High Class Adorno Comix!

Note: click on any picture to see it more clearly and even magnify details!

Edward G. Nilges, “High Class Adorno Comics”, pencil and pen Sep 2011


1. I acknowledge Art Spiegelman’s use of the cat and mouse to represent the relationship of Nazis and Jews in his magnificent work of graphic art, Maus (and the exhausting labor of such work, which Spiegelman wrote about, is also acknowledged). But I won’t credit Art with the idea since Adorno was probably the first to notice how cartoonish predatory violence long concealed the reality of the Holocaust.

2. Words and pictures conceal as well as reveal. Ernest Heppner, in a memoir of the Shanghai semi-ghetto during WWII, “Shanghai Refuge”, writes that the press concealed a mediaeval pogrom after the events in Germany of 9 Nov 1938 (the so-called “night of broken glass”). A comic strip is at some level of remove a picture of pictures, of pictures. It represents the pre-existing contents of its audience’s heads in a rather pandering, flattering, way, using the same sort of catch-phrasing as does popular music (or did in Adorno’s era).

A comic strip originally an artifact of a deadline and exchange value. The crudity of “classic” comics was not some sort of demotic Modernism that either consciously or unconsciously reacted to high Modernism.

Instead, high Modernism in turn authorized the crudity and lack of finish, which meant that more comics could be churned-out (again, Art Spiegelman emphasises that “art” comics, “graphic novels” and so on, are labor-intensive, and they are even with digital tools).

Crudity and lack of polish are in no apriori way some sort of statement as to a proletarian identity. Dressing like Bertolt Brecht meant “real proletarian” in 1930 only by convention. Today, many of the super-rich dress down at their exclusive resorts and cultivate a sour brutality, and today, it means that “I’m rich and can get away with this”.

Conversely, a South African friend’s father under Apartheid went to a working class job every day of his working life in a dignified coat and tie which in a working man, prior to changing into the necessary working uniform as truck driver or railway locomotive repairman, means “I am a serious man with a family and dignity”. Equally by convention.

For Adorno, comics were predatorily elitist when they celebrated “cat and mouse” and communicated the very idea that the mouse could turn the tables, or survive his ordeal.

3. The staff of the Sydney (Australia) Jewish museum emphasized to me, during my visit last week, that Judaism, as opposed to the more Reform Judaism of Adorno’s time, has returned to the definition of Judaism as passing through the mother. But this means that Adorno was, for a modern and religious Jew, not “quite” Jewish “enough”. Which perhaps why his, and Horkheimer’s, relationship with the B’Nai Brith and the Anti-Defamation League were conflicted, and why Adorno didn’t realize what terrible danger he was in in 1933…he delayed his exit until receiving a visit from the Gestapo.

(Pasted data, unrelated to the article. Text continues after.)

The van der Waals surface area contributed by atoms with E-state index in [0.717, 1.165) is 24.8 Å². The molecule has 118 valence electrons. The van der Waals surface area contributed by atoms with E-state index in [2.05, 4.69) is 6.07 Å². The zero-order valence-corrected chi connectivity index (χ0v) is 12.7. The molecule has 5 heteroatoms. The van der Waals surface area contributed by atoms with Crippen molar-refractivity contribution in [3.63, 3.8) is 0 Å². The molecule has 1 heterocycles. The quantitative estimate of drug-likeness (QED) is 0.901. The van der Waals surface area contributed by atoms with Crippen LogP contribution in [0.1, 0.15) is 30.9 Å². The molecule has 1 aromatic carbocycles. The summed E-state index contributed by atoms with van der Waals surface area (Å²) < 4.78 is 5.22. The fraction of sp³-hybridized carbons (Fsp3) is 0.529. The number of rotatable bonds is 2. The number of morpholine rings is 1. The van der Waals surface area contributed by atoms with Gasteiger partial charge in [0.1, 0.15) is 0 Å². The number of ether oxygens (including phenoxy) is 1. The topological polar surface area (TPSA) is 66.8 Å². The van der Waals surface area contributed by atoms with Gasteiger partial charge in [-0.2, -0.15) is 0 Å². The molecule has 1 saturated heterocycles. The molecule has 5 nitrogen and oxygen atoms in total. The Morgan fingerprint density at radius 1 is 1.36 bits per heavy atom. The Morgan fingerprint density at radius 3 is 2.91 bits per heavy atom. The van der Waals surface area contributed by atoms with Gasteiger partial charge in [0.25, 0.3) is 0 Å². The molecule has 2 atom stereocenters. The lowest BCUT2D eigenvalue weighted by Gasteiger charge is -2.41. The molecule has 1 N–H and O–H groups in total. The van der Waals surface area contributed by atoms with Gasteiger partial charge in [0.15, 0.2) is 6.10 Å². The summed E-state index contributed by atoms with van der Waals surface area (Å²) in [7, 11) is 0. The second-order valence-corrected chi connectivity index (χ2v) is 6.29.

It is a paradox, but not amusing, that Judaism’s tribal remnants create the far more brutal, primitive and tribal reaction of anti-Semitism. Edward Said writes that to many listeners, “Siegfried’s Funeral Music”, by Wagner, is much more violent and nasty than the second movement of Beethoven’s Eroica. The Funeral is so loud, in its dramatic initial chords, that it’s protesting too much, and saying, “ha! You Jews are so clannish and you exclude me! I vill show you! Suck on zis! A Cherman myth where before 1815 there vas no Chermany, just a bunch of small kingdoms!”

Comparative religion teaches us to separate concerns and ask questions. It doesn’t give us answers.

Adorno, just possibly, was weakly defended, unpromoted and at times attacked by the New York Jewish intelligentsia for two reasons. One was its increasing conservatism commencing in the 1980s with Irving and Bill Kristol. The other was some sense that Adorno was not in the Inner Ring, not a “real” Jew owing to having a Catholic mother and not being observant. Yet during the Six Day War, Adorno was completely pro-Israel, and felt that the Arab countries were Fascist regimes. He might have changed his mind later based on the decline of Israel’s moral seriousness.

“Define your terms”. Sometimes the only way to define a historical concept is by way of acknowledging suffering. As far as I can determine, a “white” man (who can be a remarkable variety of genomes) is someone who screwed the man of color, or whose ancestors did, starting with Portuguese raids in 1516 for Chinese children to sell into slavery…from the very district in which I teach.

You’re a “Jew” if they beat you, for being a Jew. I guess I’m an honorary Homo, second class, because I innocently emerged from the water at the Oak Street beach in Chicago in 1995, a drunk guy jumped me for “wearing Speedos like a homo”. Suffering is the origin of consciousness and the very ability to get away from that sort of intellectual flaccidity and cynicism as to the ability to know characteristic of the comfortable in the West.

Adorno was victimized, big time, and overcame adversity in a way that needs to be more generally known, in the German way…for the German (and in my own family experience, the German American) way is to never put on a happy face or back up your troubles in your old kit bag. It’s to piss and moan and cuss and swear but pull through and do what has to be done, with a grim thoroughness: whereas most American settlers on the Minnesota frontier simply plowed around large tree stumps, a Nilges family legend is of an ancestor who spent weeks grimly uprooting an enormous tree.


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